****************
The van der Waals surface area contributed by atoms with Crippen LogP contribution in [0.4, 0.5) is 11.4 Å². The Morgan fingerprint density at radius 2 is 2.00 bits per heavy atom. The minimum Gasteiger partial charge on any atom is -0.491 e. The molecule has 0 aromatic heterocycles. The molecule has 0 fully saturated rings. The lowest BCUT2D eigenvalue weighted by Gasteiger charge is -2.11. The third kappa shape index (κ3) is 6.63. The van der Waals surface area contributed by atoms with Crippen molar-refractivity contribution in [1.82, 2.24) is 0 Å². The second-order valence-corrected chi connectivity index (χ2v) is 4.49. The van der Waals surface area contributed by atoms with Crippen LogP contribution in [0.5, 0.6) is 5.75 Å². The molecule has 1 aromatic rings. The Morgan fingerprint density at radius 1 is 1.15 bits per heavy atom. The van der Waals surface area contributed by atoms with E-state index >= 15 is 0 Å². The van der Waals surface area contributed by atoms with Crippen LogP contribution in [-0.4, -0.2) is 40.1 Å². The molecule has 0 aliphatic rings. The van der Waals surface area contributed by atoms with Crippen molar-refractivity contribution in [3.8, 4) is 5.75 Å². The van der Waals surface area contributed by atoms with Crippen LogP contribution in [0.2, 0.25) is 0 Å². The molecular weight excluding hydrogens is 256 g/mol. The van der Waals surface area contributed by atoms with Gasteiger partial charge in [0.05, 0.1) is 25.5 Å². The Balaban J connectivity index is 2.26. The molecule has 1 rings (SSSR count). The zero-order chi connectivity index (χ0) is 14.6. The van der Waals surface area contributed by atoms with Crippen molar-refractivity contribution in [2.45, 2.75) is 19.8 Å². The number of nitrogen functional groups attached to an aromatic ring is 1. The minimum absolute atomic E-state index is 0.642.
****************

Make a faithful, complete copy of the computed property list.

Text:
The van der Waals surface area contributed by atoms with Crippen LogP contribution in [0.4, 0.5) is 11.4 Å². The Morgan fingerprint density at radius 2 is 2.00 bits per heavy atom. The minimum Gasteiger partial charge on any atom is -0.491 e. The molecule has 0 aromatic heterocycles. The molecule has 0 fully saturated rings. The lowest BCUT2D eigenvalue weighted by Gasteiger charge is -2.11. The third kappa shape index (κ3) is 6.63. The van der Waals surface area contributed by atoms with Crippen molar-refractivity contribution in [1.82, 2.24) is 0 Å². The second-order valence-corrected chi connectivity index (χ2v) is 4.49. The van der Waals surface area contributed by atoms with Crippen LogP contribution in [0.5, 0.6) is 5.75 Å². The molecule has 1 aromatic rings. The Morgan fingerprint density at radius 1 is 1.15 bits per heavy atom. The van der Waals surface area contributed by atoms with E-state index >= 15 is 0 Å². The van der Waals surface area contributed by atoms with Crippen LogP contribution in [-0.4, -0.2) is 40.1 Å². The molecule has 0 aliphatic rings. The van der Waals surface area contributed by atoms with Crippen molar-refractivity contribution in [3.8, 4) is 5.75 Å². The van der Waals surface area contributed by atoms with Crippen LogP contribution in [0.2, 0.25) is 0 Å². The molecular weight excluding hydrogens is 256 g/mol. The van der Waals surface area contributed by atoms with Gasteiger partial charge in [0.05, 0.1) is 25.5 Å². The Balaban J connectivity index is 2.26. The molecule has 1 rings (SSSR count). The zero-order chi connectivity index (χ0) is 14.6. The van der Waals surface area contributed by atoms with Crippen molar-refractivity contribution in [2.45, 2.75) is 19.8 Å². The number of nitrogen functional groups attached to an aromatic ring is 1. The minimum absolute atomic E-state index is 0.642.